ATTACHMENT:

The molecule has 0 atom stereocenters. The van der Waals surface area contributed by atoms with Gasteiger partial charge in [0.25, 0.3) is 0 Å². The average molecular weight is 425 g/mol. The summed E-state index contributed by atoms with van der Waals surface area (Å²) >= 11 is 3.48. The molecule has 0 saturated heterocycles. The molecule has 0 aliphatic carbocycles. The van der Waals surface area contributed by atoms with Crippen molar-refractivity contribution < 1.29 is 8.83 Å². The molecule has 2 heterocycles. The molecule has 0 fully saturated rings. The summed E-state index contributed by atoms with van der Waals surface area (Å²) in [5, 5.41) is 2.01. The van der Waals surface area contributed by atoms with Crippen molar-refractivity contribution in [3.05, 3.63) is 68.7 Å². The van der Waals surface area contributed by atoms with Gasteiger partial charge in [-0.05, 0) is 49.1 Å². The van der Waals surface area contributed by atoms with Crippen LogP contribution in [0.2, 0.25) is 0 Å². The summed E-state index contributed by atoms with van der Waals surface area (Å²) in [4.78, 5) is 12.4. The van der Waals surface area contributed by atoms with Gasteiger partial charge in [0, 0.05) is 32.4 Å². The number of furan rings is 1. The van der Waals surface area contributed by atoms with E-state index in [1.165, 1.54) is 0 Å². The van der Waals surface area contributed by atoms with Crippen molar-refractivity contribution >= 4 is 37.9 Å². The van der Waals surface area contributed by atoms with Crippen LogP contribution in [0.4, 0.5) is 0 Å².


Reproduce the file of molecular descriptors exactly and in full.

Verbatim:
The molecule has 0 atom stereocenters. The van der Waals surface area contributed by atoms with Gasteiger partial charge in [0.25, 0.3) is 0 Å². The average molecular weight is 425 g/mol. The summed E-state index contributed by atoms with van der Waals surface area (Å²) >= 11 is 3.48. The molecule has 0 saturated heterocycles. The molecule has 0 aliphatic carbocycles. The van der Waals surface area contributed by atoms with Crippen molar-refractivity contribution < 1.29 is 8.83 Å². The molecule has 2 heterocycles. The molecule has 0 fully saturated rings. The summed E-state index contributed by atoms with van der Waals surface area (Å²) in [5, 5.41) is 2.01. The van der Waals surface area contributed by atoms with Crippen molar-refractivity contribution in [3.05, 3.63) is 68.7 Å². The van der Waals surface area contributed by atoms with Gasteiger partial charge in [-0.05, 0) is 49.1 Å². The van der Waals surface area contributed by atoms with Crippen LogP contribution in [0.2, 0.25) is 0 Å². The summed E-state index contributed by atoms with van der Waals surface area (Å²) in [4.78, 5) is 12.4. The van der Waals surface area contributed by atoms with Gasteiger partial charge in [0, 0.05) is 32.4 Å². The number of furan rings is 1. The van der Waals surface area contributed by atoms with E-state index in [1.165, 1.54) is 0 Å². The van der Waals surface area contributed by atoms with Crippen molar-refractivity contribution >= 4 is 37.9 Å². The van der Waals surface area contributed by atoms with Crippen LogP contribution in [0.4, 0.5) is 0 Å².